The toughest test of quantum theory ever conducted has verified the "spooky action at a distance," in which manipulating one object instantaneously seems to affect another, remote object, is inherent to the quantum domain.
The test represents a new assessment of physicist John Bell's test for differentiating between Einstein's hidden variables and the spooky interpretation of quantum mechanics. Bell theorized concealed variables can explain correlations only up to some maximum limit, and if that level is surpassed, then Einstein's model must be incorrect.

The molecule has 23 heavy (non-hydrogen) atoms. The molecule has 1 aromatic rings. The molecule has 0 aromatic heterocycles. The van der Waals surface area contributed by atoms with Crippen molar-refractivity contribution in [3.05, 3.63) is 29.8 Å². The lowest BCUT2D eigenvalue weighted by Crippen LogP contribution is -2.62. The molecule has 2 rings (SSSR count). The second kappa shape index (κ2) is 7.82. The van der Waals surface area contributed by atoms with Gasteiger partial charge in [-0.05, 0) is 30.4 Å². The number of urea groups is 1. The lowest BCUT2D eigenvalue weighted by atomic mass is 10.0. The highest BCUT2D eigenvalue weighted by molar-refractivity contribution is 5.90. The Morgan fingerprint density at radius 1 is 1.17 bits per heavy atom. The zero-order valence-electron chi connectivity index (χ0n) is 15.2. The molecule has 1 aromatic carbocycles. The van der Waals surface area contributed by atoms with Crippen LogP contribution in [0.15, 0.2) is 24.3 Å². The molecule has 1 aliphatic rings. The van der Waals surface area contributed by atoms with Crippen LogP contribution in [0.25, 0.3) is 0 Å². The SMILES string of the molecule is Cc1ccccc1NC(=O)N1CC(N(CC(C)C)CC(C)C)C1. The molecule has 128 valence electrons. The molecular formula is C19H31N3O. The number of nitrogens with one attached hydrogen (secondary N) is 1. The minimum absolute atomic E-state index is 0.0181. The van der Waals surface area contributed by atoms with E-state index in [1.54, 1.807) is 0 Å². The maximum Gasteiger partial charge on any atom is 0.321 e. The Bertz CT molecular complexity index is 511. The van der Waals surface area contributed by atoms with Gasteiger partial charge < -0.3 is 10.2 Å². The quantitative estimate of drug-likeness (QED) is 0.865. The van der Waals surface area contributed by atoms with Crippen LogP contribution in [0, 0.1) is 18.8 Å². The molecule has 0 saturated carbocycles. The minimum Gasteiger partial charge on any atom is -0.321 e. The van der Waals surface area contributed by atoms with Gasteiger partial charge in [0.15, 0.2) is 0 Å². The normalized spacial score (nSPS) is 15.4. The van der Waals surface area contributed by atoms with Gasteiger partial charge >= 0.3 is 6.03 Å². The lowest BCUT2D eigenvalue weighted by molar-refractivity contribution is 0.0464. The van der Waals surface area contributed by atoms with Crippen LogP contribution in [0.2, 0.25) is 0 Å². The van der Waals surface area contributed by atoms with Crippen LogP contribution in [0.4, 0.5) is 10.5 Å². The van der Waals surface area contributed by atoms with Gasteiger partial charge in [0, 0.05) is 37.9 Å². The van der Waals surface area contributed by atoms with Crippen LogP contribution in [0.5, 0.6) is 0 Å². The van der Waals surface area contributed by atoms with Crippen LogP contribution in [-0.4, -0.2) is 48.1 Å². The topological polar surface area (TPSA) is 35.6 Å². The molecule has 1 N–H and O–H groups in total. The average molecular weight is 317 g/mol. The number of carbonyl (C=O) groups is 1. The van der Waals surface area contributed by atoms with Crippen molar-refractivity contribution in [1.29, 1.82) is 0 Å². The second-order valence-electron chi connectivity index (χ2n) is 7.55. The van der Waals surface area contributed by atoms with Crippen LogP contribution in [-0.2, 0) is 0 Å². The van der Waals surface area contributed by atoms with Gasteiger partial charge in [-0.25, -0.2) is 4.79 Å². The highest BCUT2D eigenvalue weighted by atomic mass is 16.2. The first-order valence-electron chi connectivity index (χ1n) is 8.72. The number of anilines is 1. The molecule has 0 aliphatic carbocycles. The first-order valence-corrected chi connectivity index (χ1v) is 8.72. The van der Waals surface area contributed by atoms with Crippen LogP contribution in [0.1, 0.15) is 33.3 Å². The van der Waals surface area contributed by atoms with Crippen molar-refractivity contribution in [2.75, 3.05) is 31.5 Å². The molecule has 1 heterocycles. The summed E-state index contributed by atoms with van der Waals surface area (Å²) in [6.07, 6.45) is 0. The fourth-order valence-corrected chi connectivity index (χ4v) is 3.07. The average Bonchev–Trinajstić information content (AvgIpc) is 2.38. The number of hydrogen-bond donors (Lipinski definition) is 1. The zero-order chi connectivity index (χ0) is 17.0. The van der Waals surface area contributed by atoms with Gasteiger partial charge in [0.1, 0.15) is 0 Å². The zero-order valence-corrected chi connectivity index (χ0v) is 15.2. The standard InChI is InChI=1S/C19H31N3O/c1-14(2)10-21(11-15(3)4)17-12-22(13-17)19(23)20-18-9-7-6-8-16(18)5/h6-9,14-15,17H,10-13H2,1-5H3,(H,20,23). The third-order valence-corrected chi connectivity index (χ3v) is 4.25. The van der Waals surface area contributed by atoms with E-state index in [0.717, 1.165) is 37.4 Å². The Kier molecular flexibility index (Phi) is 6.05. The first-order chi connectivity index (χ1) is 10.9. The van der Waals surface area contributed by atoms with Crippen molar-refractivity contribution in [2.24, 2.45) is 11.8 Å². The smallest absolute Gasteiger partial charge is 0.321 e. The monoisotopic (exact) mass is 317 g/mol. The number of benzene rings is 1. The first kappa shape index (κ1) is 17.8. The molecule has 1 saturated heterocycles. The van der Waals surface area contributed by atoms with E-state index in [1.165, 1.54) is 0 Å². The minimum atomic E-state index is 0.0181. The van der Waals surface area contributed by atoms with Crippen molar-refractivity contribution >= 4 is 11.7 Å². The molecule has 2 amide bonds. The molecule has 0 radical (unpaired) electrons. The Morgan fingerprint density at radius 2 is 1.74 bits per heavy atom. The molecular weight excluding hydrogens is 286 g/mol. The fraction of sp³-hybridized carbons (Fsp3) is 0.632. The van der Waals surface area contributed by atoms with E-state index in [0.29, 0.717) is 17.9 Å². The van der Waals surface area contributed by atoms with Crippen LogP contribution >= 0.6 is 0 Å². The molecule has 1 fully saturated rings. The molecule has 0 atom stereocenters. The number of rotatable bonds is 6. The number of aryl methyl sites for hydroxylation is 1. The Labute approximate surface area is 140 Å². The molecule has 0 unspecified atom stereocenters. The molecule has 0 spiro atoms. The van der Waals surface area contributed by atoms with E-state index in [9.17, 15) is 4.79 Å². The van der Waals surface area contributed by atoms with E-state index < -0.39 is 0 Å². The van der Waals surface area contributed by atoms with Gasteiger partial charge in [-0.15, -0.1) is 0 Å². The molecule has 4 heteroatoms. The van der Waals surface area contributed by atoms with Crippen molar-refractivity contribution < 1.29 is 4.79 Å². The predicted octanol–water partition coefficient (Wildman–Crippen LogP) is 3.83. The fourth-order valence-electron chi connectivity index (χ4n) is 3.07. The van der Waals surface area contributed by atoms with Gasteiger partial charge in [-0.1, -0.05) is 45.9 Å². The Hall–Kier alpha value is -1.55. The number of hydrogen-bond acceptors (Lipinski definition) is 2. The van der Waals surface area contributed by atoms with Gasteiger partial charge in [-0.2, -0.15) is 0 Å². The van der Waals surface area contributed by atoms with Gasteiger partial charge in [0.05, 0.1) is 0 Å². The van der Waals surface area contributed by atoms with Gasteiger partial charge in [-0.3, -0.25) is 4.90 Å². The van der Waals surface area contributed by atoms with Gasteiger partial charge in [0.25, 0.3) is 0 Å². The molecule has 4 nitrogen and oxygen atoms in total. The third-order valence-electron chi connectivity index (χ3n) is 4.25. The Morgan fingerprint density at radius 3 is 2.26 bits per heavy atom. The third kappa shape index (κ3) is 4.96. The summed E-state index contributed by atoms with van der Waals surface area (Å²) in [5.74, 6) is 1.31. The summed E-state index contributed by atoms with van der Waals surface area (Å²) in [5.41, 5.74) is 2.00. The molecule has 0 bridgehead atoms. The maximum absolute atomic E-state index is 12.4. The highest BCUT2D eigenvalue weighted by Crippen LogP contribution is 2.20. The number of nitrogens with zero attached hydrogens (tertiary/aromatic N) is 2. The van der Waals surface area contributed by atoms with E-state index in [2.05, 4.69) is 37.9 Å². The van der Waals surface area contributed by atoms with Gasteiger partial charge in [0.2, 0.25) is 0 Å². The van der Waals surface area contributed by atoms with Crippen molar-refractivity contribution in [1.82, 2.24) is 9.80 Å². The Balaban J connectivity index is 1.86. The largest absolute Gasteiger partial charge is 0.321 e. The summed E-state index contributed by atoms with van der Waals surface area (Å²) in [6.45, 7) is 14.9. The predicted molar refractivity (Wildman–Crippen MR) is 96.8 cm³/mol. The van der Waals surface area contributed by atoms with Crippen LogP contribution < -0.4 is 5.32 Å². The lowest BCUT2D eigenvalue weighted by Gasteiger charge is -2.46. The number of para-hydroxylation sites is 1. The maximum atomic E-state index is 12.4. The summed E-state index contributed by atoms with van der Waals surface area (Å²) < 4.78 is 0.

Previous experiments were susceptible to certain loopholes, which force testers to assume the properties of the photons they capture are representative of the entire set. Delft University of Technology researchers report closing these loopholes via entanglement swapping.
They began with two unentangled electrons in diamond crystals held in different labs on campus, 1.3 kilometers between them. Each electron was individually entangled with a photon, and both photons were transmitted to a third location where the two photons were entangled with each other, causing entanglement in their paired electrons as well. The researchers produced 245 entangled electron pairs and exceeded Bell's limits.
One expert says this type of test has ramifications for quantum cryptography, and could potentially make it hackable.
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